RE: [ZION] Carob beans

2002-12-21 Thread Jim Cobabe

John W. Redelfs wrote:
---
Don't we already know that John the Baptist ate locusts and honey?  
Locusts are definitely animal protein, not plants.
---

Apparently some believe locusts to be a mistranslation perpetuated 
from very early manuscripts.

In certain early historical writings the phrase is found as honey, and 
cakes made with oil and honey.  The change is attributed to misreading 
the Greek enkis, meaning cake oil, to akris which means locusts.

But of course this is all Greek to me.

Supposedly this is also consistent with what scholars of the Dead Sea 
Scrolls have learned quite recently about the strict rules of the 
Essenes community, of which some believe John the Baptist was an 
associate.  Some of John's other peculiar habits seem to have 
interesting parallels with the Essenes culture.

FWIW.

---
Mij Ebaboc

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Re: [ZION] Carob beans

2002-12-20 Thread Marc A. Schindler
This is a common tradition (the term carob was eating away at the back of my
head, trying to get something out, and when Mij mentioned St. John's Bread, I
finally remembered that there is a tradition that what John the Baptist ate in the
desert was locust beans, not locusts. Locust bean is another word for carob.)
Unfortunately this is an issue only in modern European languages, not in the
original Greek, which clearly indicates that it was a great big bowl of greasy
grimylocust guts (and I forgot my spoon). The reason for the tradition,
besides the yuck factor is that many people assumed insects aren't kosher. And
most of them aren't, but one verse in Leviticus (iirc, 11:20-21) explicitly gives
an exception for four varieties of locusts. Which is kinda practical, when you
think about it. I mean, they have the chutzpah to eat all your grain, so why
should you be forbidden to doing unto them what they've tried to do unto you, so
to chirp?

Elmer L. Fairbank wrote:

 At 05:30 12/19/2002 +, Gib Mij clarifies in his inimitable manner:
 Carob is a unique substance that has an appearance similar to cocoa. It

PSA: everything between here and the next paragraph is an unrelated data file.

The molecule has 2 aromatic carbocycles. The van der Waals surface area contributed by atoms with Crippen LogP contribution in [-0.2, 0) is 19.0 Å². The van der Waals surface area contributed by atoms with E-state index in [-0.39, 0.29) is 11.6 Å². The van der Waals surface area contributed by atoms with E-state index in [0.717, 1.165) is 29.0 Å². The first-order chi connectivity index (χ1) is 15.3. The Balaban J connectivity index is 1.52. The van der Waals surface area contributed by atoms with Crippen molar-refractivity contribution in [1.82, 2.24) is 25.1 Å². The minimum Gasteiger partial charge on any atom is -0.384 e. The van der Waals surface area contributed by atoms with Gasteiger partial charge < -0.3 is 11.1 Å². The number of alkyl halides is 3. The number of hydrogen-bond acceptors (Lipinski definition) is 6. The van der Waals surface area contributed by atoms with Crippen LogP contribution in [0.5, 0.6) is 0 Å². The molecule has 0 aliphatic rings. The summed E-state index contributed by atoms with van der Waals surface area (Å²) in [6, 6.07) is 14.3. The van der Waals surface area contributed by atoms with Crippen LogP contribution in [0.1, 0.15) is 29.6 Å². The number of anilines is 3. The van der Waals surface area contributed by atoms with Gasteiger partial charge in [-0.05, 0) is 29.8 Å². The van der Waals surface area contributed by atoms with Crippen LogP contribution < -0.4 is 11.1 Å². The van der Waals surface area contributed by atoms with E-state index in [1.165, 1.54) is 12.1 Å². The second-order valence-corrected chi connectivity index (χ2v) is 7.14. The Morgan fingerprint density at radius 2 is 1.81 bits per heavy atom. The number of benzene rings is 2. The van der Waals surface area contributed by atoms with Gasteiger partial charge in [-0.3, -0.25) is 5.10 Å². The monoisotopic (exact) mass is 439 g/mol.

comes from the Ceratonia siliqua, an evergreen tree native to the
 Eastern Mediterranean area. This relatively wild tree, which grows up to
 50 feet tall, bears fruit at the age of six to eight years with a
 greater abundance of fruit every other year. The average annual yield
 per tree is 200-250 lbs. of fruit. Carob, or St. John's Bread, as it is
 commonly known, is a large (4-12 inch long) dried, bean-like pod. Pods
 are harvested from September to November. Inside the carob pods are tiny
 beans which are used to make locust bean gum, a stabilizer and thickener
 in foods. The carob pods themselves are roasted and ground into carob
 powder. Carob powder can be used to replace cocoa at levels from 25-50%.
 While carob performs like cocoa, it differs in sugar and fat content.
 Cocoa may contain up to 23% fat and 5% sugar while carob has .7% fat and
 a natural sugar content of 42-48%. Nutritionally, carob has none of the
 allergy-producing antibodies or the caffeine stimulant theobromine found
 in the cocoa bean. Carob contains as much vitamin B1 as asparagus or
 strawberries, the same amount of niacin as lima beans, lentils or peas
 and more vitamin A than eggplant, asparagus and beets. It is also high
 in vitamin B2, calcium, magnesium and iron. In addition to being a
 delicious and healthful foodstuff, carob powder is used as a tobacco
 flavoring and in the production of some pharmaceuticals.
 
 Matthew 3:1-6 (KJV) In those days came John the Baptist, preaching in
 the wilderness of Judaea, And saying, Repent ye: for the kingdom of
 heaven is at hand. For this is he that was spoken of by the prophet
 Esaias, saying, The voice of one crying in the wilderness, Prepare ye
 the way of the Lord, make his paths straight. And the same John had his
 raiment of camel's hair, and a leathern girdle about his loins; and his
 meat was locusts and wild honey. Then went out to him Jerusalem, and all